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Boys and Girls Bailout: Loose Lips Daily

As much local politics as humanly possible. Send your tips, releases, stories, events, etc. to lips@washingtoncitypaper.com. And get LL Daily sent straight to your inbox every morning!

IN CASE YOU MISSED IT—"Valerie Santos Is New Deputy Mayor for Planning and Economic Development"

IN LL WEEKLY—Who Can Drive Fenty's Smart Car? Personal assistant's use of mayoral auto raises questions. Also: Is Kwame Brown pondering a run for mayor? Or just his dad?

Morning all. In $20M deal, D.C. Council Chairman Vincent Gray and colleagues propose buying three shuttered Boys & Girls Club properties: Jelleff Branch, in Georgetown; Clubhouse No. 10, in Columbia Heights; and the Eastern Branch, in east Capitol Hill. Says Gray, in WaPo story by Tim Craig and Megan Greenwell: '[W]e think is an excellent deal for our children, an excellent deal for the city and an excellent deal" for BGCGW.' Also Biz Journal's Tierney Plumb, who notes, 'Once a transition has been made, a new governing body will be created, with governmental and community representatives that stand apart from the Boys & Girls Clubs. Gray said a competitive bid process will take place for providing services to the city-owned clubs, which could be BGCGW.' Also NC8, WTTG-TV.

DRAMA—'William Lockridge, the longest-serving member on the city school board, disrupted Gray's news conference because he is furious that the city is not bailing out a clubhouse on Milwaukee Place in Southeast...."You may not like what I've said, but I really don't care," Lockridge shouted, generating nods from several others in the audience. "But somebody's got to stand up for the people in Southeast and provide us the same opportunities that they provided for other citizens across the city." Gray said the club in Southeast Washington was left out of the deal because there is an agreement to have a local charter school take over its programs. "What he's talking about? I really don't know," Gray said. "It's sold."'

GOOD POINT—From Dorothy Brizill in themail: 'In 2003, the District’s Metropolitan Police Boys and Girls Clubs merged with the Boys and Girls Clubs of Greater Washington, and transferred all of the properties in its portfolio, including Clubhouse #10, to the BGCGW. Why is the District now buying back a property that it had given to the BGCGW at no cost?' ALSO—'I asked to what extent the twenty million dollar bailout by the District government would be directed to preserve facilities and programs in DC, as opposed to the suburbs....[Interim BGCGW chief Pandit Wright] said then that the twenty million dollars in District funds would be used to pay off the BGCGW’s existing debts, establish an endowment, and pay the operational expenses for all club facilities in the region, not just the District.'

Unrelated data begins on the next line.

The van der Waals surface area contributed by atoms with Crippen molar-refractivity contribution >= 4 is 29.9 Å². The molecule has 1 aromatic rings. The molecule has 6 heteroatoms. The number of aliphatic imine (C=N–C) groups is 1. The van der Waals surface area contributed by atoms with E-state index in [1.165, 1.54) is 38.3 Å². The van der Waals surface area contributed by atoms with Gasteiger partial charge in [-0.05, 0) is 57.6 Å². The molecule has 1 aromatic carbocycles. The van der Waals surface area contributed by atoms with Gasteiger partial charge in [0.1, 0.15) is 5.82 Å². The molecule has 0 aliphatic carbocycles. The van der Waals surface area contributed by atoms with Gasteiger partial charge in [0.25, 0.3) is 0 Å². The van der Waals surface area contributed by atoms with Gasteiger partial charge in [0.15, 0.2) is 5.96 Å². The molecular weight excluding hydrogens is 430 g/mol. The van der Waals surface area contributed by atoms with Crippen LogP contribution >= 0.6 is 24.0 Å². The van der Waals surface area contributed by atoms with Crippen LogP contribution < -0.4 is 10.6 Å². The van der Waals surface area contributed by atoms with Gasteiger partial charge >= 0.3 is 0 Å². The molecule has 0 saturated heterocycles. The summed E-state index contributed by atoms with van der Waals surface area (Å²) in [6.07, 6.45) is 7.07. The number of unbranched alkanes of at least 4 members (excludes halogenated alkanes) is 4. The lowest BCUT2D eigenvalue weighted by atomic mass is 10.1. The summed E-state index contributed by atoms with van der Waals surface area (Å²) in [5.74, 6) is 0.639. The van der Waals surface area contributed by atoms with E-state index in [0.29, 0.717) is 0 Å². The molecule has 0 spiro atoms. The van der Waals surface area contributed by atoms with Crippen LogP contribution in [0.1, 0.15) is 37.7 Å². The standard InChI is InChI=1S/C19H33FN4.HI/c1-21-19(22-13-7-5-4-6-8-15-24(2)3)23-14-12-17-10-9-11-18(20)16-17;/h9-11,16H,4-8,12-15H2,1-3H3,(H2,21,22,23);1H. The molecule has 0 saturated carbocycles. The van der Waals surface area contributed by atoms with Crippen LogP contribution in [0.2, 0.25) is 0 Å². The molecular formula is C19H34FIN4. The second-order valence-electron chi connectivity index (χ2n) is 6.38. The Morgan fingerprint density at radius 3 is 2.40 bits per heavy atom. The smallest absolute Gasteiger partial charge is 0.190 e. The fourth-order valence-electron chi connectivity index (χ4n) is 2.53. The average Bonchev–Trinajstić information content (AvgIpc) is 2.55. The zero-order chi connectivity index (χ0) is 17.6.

More on Valerie Santos' appointment as DMPED, from Michael Neibauer at Examiner, who writes that Santos, 36, noted 'there would be special concentration on initiatives east of the Anacostia River' and that she referred to Neil Albert as her 'mentor.' From Jonathan O'Connell in Biz Journal, we learn that Santos 'has been closely involved in decision-making on many of the real estate deals Albert managed, including major city projects such as Poplar Point' and that she 'has displayed a no-nonsense approach appearing as Albert’s stand-in to testify at D.C. Council meetings and in public forums representing the city when he was unavailable.' Nikita Stewart in WaPo notes that the announcement took place at the future Walker Jones School, 'one of the economic development office's major projects and a model for future projects that features a school, recreation center and library rolled into one.' And Bisnow's got some nice pics.

Santos has a political problem in front of her: The council on Tuesday, Biz Journal notes, passed as part of budget additional regulations that threaten to slow down public-private development deals. 'Neil Albert, the outgoing deputy mayor for economic development, said the measure is too cumbersome. He has asked [Vincent Gray] to reconsider, and some development industry groups are also working behind-the-scenes to seek changes. "We'll never get anything done in this city,” Albert said. “The amount of documentation, oversight — it's going to take three or four years before you can get a simple [land disposition agreement]." Albert said Brown should submit the proposals as separate legislation so they can be vetted by all stakeholders.'

WaPo follows up on O'Connell's convention-center-hotel financing scoop yesterday. 'It would be a substantial financial and political commitment for the D.C. Council and Mayor Adrian M. Fenty (D), who are struggling to close an $800 million budget gap and overcome the perception that the city irresponsibly poured more than $700 million in taxpayer funds into Nationals Park,' write Stewart and Craig. 'Several council members expressed unease but said the District cannot afford to let the hotel project languish. Council member Kwame R. Brown (D-At Large), chairman of the Economic Development Committee, said the convention center authority needs to prove it has "exhausted every possible option" before asking for a greater share of public financing.' Also WTOP, WRC-TV.